Professor Ekanem Braide, a professor of parasitology and epidemiology, was recently named president of the Nigerian Academy of Science and will assume office in January 2021. She is the first female president in the Academy's 43 years of existence. The Conversation Africa's Wale Fatade asked Professor Olanike K. Adeyemo, a fellow of the Academy, to provide some context and background.
What does Professor Braide's appointment mean to fellow female scientists?
The appointment shows that it's possible to overcome the implicit bias, opinion and attitudes that prevent women from getting into the leadership positions they deserve. It can be likened to the proverbial "breaking through the glass ceiling". At times, what holds women back is themselves because Nigerian society has drilled into everyone that such roles are reserved for men. She has therefore set a precedent that makes it easier for women to aspire to and attain distinguished leadership. Professor Braide is an example for women in every sphere.
What barriers are there against female scientists in Nigeria?
Women in science do seem to find it difficult to be recognised and achieve academic excellence. This is particularly true in sub-Saharan Africa, due to cultural limitations and bias. Within the Nigerian environment marriage, parenthood and other gender-assigned roles - such as primary caregivers for the elderly - take precedence over career and education.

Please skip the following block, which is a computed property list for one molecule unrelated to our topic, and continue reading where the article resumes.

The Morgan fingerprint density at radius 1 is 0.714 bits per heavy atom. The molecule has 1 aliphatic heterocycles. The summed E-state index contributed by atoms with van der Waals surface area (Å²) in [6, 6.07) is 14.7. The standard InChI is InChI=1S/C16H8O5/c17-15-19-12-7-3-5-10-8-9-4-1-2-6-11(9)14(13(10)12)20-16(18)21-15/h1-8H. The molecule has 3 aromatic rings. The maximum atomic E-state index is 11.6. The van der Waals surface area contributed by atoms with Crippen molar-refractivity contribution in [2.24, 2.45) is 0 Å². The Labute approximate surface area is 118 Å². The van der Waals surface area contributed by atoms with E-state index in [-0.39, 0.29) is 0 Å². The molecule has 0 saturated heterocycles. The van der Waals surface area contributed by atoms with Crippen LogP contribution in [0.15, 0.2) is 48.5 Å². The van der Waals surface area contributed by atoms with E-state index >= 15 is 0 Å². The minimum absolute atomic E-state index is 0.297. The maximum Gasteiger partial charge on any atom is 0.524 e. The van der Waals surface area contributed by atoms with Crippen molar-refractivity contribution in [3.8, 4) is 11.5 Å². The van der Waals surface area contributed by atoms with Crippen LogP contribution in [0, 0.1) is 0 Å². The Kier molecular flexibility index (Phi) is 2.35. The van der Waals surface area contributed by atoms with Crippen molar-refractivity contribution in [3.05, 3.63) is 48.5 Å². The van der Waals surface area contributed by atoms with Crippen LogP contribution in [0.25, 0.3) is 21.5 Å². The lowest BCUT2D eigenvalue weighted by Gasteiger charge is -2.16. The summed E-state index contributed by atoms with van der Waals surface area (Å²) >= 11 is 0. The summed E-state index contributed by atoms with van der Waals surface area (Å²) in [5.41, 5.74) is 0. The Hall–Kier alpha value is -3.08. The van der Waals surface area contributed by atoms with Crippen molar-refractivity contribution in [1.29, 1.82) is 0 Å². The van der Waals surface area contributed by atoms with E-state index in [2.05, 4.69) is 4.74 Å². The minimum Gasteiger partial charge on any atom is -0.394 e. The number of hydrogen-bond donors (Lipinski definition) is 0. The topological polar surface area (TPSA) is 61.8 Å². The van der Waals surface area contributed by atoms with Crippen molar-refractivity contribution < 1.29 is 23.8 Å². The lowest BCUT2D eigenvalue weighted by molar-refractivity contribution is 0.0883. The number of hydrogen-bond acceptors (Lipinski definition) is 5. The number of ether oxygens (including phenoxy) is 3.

Women are also confronted with challenges common to all researchers. These include poor infrastructure, access to cutting-edge research tools and funding to carry out research. Additionally, early career female researchers don't have many female role models for motivation and mentorship.
What does Professor Braide bring to the job?
Professor Braide studied zoology at the University of Ife (now Obafemi Awolowo University, Ile-Ife). She went on to obtain her master's degree and doctorate in parasitology at Cornell University.
She has a distinguished track record of scholarship and leadership in parasitology and is credited with major contributions to the eradication of guinea worm in Nigeria. She has contributed significantly to improving global public health, especially in the area of infectious diseases.
She has been the vice-chancellor of two universities: Cross River University of Technology in Calabar, Nigeria (2004-2009), and Federal University in Lafia, Nigeria, where she was the first incumbent in this post (2011-2016).
She is confident in her leadership role and experienced in the issues facing higher education institutions and academics. I have found her to be an approachable person who supports younger women, graciously gives advice when asked, seeks input in conversation, listens to others and is not condescending in manner.
She speaks several languages and is firm, tenacious and goal-oriented.
One of her most important strengths is her ability to identify the right people to co-opt for tasks. Being a leader includes communicating your vision effectively, earning the respect of others and deploying the right people to drive the vision. She has these skills in spades.
I look forward with excitement to her leadership. She clearly has the capability to lead, innovate and take the Nigerian Academy of Science to the next level.